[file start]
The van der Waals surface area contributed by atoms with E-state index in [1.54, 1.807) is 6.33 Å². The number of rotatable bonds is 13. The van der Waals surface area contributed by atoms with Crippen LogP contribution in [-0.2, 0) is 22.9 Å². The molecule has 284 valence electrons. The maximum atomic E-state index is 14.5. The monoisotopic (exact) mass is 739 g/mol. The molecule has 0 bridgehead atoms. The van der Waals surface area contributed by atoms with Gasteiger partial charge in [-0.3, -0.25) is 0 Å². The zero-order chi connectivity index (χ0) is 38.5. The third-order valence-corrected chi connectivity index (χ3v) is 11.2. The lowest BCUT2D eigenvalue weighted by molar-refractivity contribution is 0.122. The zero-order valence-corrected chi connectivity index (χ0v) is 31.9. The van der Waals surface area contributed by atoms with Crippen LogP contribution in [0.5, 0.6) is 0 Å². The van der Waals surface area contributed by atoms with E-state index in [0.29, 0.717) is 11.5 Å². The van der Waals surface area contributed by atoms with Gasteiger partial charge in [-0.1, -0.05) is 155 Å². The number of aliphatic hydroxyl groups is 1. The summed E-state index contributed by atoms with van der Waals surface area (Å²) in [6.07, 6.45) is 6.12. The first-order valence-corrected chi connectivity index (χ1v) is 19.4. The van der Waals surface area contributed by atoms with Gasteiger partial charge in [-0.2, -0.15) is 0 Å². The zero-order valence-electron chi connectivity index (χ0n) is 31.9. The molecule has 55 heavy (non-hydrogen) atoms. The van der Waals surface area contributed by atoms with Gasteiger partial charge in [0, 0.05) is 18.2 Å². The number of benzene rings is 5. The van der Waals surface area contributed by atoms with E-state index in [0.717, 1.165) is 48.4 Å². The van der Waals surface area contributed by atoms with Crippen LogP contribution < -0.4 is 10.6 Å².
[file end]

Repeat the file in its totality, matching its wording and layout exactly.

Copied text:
The van der Waals surface area contributed by atoms with E-state index in [1.54, 1.807) is 6.33 Å². The number of rotatable bonds is 13. The van der Waals surface area contributed by atoms with Crippen LogP contribution in [-0.2, 0) is 22.9 Å². The molecule has 284 valence electrons. The maximum atomic E-state index is 14.5. The monoisotopic (exact) mass is 739 g/mol. The molecule has 0 bridgehead atoms. The van der Waals surface area contributed by atoms with Gasteiger partial charge in [-0.3, -0.25) is 0 Å². The zero-order chi connectivity index (χ0) is 38.5. The third-order valence-corrected chi connectivity index (χ3v) is 11.2. The lowest BCUT2D eigenvalue weighted by molar-refractivity contribution is 0.122. The zero-order valence-corrected chi connectivity index (χ0v) is 31.9. The van der Waals surface area contributed by atoms with Crippen LogP contribution in [0.5, 0.6) is 0 Å². The van der Waals surface area contributed by atoms with E-state index in [0.29, 0.717) is 11.5 Å². The van der Waals surface area contributed by atoms with Gasteiger partial charge in [-0.1, -0.05) is 155 Å². The number of aliphatic hydroxyl groups is 1. The summed E-state index contributed by atoms with van der Waals surface area (Å²) in [6.07, 6.45) is 6.12. The first-order valence-corrected chi connectivity index (χ1v) is 19.4. The van der Waals surface area contributed by atoms with Gasteiger partial charge in [-0.2, -0.15) is 0 Å². The zero-order valence-electron chi connectivity index (χ0n) is 31.9. The molecule has 55 heavy (non-hydrogen) atoms. The van der Waals surface area contributed by atoms with Gasteiger partial charge in [0, 0.05) is 18.2 Å². The number of benzene rings is 5. The van der Waals surface area contributed by atoms with E-state index in [0.717, 1.165) is 48.4 Å². The van der Waals surface area contributed by atoms with Crippen LogP contribution < -0.4 is 10.6 Å².